Known for regular appearances on Flog It!, Bargain Hunt, Dickinson’s Real Deal and Cash In the Attic, and one of the UK’s finest antique experts and auctioneers – Adam Partridge looks at arms and armour through the age
When it comes to collecting I have seen over the decades a wealth of collections from hatpins to classic cars, and tractors to thimbles. People collect things for various reasons, but I would say the biggest thrill of collecting is the searching and then the find, most people start with the one low value item and over time they find themselves spending vast amounts on the rarer and scarce items with the result in being the custodian of a formidable collection.
But what happens to the collection when the collector dies? Some people donate it to a museum the others are split up and sold at auction, this is great because it means other collectors from beginners to the top level collector can now have the thrill of the hunt.
One exciting collection which we are selling in June is the life time military collection that belonged to Captain Allan Marshall. Marshall was a Captain with the Royal Regiment of Fusiliers and on retirement went onto be a respected local huntsman, historian and nature expert, writing for the Rochdale Observer for over 40 years. With his love of history he amassed a collection of historical, military arms and armour related items and was known for his noted collection of Lancashire Fusillers Insignia (badges which represented the regiment you belonged to). The Lancashire Fusillers started in 1688 as the Peyton’s 20th regiment they became the ‘XX’ Foot East Devonshire regiment until 1881 when it became the now known Lancashire Fusileers.
“If you have always wanted to own a 17th century sword, a small canon or even a large, de-activated Vickers machine gun then this is the sale for you”
On his death in 2012 his collection was passed to his son Mr Jeremy Marshall who also took over the family business ‘Towers of Rochdale’ which was established in the early 1900s and sold guns and country pursuit items. Jeremy was a prominent figure in the firearms industry and adviser to some government and business agencies but sadly passed away in November2020. He had continued adding to his late father’s military collection with some quite unique items. It was his wishes for the collection to be sold so that others could have the chance to add to their collections.
Many militaria collectors just collect a certain topic and/or period but the Marshall collection spans from the 17th century to modern day, the sale will include many items that you would have seen in museums and period dramas, so if you have always wanted to own a 17th century sword, a small canon or even a large de-activated Vickers machine gun then this is the sale for you. Some of the other interesting items in the sale are original Cromwellian period helmets, including a17th century Pikeman’s pot helmet. A pike man was an integral part of the infantry, using a pike and long shaft with a spike at the top held with two hands. The pot refers to the shape and not material as they were made from steel.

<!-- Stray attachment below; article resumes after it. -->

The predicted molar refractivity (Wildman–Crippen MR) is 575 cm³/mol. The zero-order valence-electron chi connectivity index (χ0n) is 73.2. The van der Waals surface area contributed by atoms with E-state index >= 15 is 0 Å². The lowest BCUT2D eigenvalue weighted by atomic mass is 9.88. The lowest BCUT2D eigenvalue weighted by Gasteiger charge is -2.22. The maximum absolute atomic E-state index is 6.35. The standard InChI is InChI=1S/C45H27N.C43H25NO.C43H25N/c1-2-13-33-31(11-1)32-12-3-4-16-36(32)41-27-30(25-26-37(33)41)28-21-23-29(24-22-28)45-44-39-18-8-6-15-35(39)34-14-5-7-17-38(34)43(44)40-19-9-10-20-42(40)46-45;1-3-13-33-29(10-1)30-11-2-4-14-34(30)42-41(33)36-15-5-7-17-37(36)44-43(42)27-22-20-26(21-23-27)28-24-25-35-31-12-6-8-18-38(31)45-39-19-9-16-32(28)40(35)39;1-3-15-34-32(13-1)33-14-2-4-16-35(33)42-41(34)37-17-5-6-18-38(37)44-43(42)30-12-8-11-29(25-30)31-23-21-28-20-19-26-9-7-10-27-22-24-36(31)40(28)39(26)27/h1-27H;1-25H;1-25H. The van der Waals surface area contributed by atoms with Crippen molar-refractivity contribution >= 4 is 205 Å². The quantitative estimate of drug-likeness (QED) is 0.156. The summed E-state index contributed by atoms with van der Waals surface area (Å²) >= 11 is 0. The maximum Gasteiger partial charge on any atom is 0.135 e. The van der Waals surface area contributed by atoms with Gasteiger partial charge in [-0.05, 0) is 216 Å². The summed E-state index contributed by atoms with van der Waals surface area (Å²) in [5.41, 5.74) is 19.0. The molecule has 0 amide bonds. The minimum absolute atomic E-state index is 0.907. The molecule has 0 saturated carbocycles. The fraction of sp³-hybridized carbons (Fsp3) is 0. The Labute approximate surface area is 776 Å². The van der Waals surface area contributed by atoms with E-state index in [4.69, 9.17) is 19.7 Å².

At this time most guns where one shot, you had to re-load down the muzzle this took time and if the enemy was charging at you or if you had run out of gun powder or bullets, by adding a knife to the barrel of the gun, called a bayonet, the gun became a spear or pike type weapon.
Bayonets are still used today but some the earliest forms were called plug bayonets, these date from the 16th and 17th century and were simply forced into the end of the gun.
People will recognise the flintlock pistols shown in films used by naval officers and pirates but did you know why the handle was a ball shape and usually clad in brass? If they didn’t have time to reload the handle of the pistol could be used as a club.
In the times when it wasn’t safe for a lady or gentleman to walk through the town at night, they may carry a ‘muff pistol’ these little guns were loaded with one shot and hidden in a lady’s hand warming muff or a gentleman’s pocket, they weren’t that effective but the noise would cause many to flee.
Make Love Not War
From weapons to signs of love, Sweetheart cushions produced in World War One (1914-1918) mostly made by wounded soldiers as they recovered in hospital. They were sent home to wives, mothers and loved ones as a token of affection across the miles. ‘Forget Me Not’ and ‘Remember Me’ were popular mottos and often included pieces of verse. These cushions act as a tender expression of remembrance and record a little piece of history.
For more information about the sale or to discuss selling your military items call Steven on 01772 347 380 or email firstname.lastname@example.org